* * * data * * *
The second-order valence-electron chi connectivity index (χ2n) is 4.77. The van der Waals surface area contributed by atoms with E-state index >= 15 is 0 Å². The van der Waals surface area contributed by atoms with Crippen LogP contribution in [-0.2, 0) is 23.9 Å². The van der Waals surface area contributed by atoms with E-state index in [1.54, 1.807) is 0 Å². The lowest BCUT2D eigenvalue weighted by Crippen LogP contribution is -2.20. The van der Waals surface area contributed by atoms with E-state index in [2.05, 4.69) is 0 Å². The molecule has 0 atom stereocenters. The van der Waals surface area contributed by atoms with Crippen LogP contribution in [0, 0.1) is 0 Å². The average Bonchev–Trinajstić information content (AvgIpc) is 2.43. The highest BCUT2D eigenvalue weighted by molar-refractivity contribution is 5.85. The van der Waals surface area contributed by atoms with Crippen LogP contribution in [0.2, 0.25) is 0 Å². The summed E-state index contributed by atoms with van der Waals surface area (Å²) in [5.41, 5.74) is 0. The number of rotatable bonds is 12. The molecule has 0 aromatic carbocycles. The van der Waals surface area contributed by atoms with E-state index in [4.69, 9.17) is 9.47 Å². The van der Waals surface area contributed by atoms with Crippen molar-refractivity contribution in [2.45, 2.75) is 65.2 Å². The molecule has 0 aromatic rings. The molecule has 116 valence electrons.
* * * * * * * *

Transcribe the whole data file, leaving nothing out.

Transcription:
The second-order valence-electron chi connectivity index (χ2n) is 4.77. The van der Waals surface area contributed by atoms with E-state index >= 15 is 0 Å². The van der Waals surface area contributed by atoms with Crippen LogP contribution in [-0.2, 0) is 23.9 Å². The van der Waals surface area contributed by atoms with E-state index in [1.54, 1.807) is 0 Å². The lowest BCUT2D eigenvalue weighted by Crippen LogP contribution is -2.20. The van der Waals surface area contributed by atoms with E-state index in [2.05, 4.69) is 0 Å². The molecule has 0 atom stereocenters. The van der Waals surface area contributed by atoms with Crippen LogP contribution in [0, 0.1) is 0 Å². The average Bonchev–Trinajstić information content (AvgIpc) is 2.43. The highest BCUT2D eigenvalue weighted by molar-refractivity contribution is 5.85. The van der Waals surface area contributed by atoms with Crippen LogP contribution in [0.2, 0.25) is 0 Å². The summed E-state index contributed by atoms with van der Waals surface area (Å²) in [5.41, 5.74) is 0. The number of rotatable bonds is 12. The molecule has 0 aromatic carbocycles. The van der Waals surface area contributed by atoms with E-state index in [4.69, 9.17) is 9.47 Å². The van der Waals surface area contributed by atoms with Crippen molar-refractivity contribution in [2.45, 2.75) is 65.2 Å². The molecule has 0 aromatic rings. The molecule has 116 valence electrons.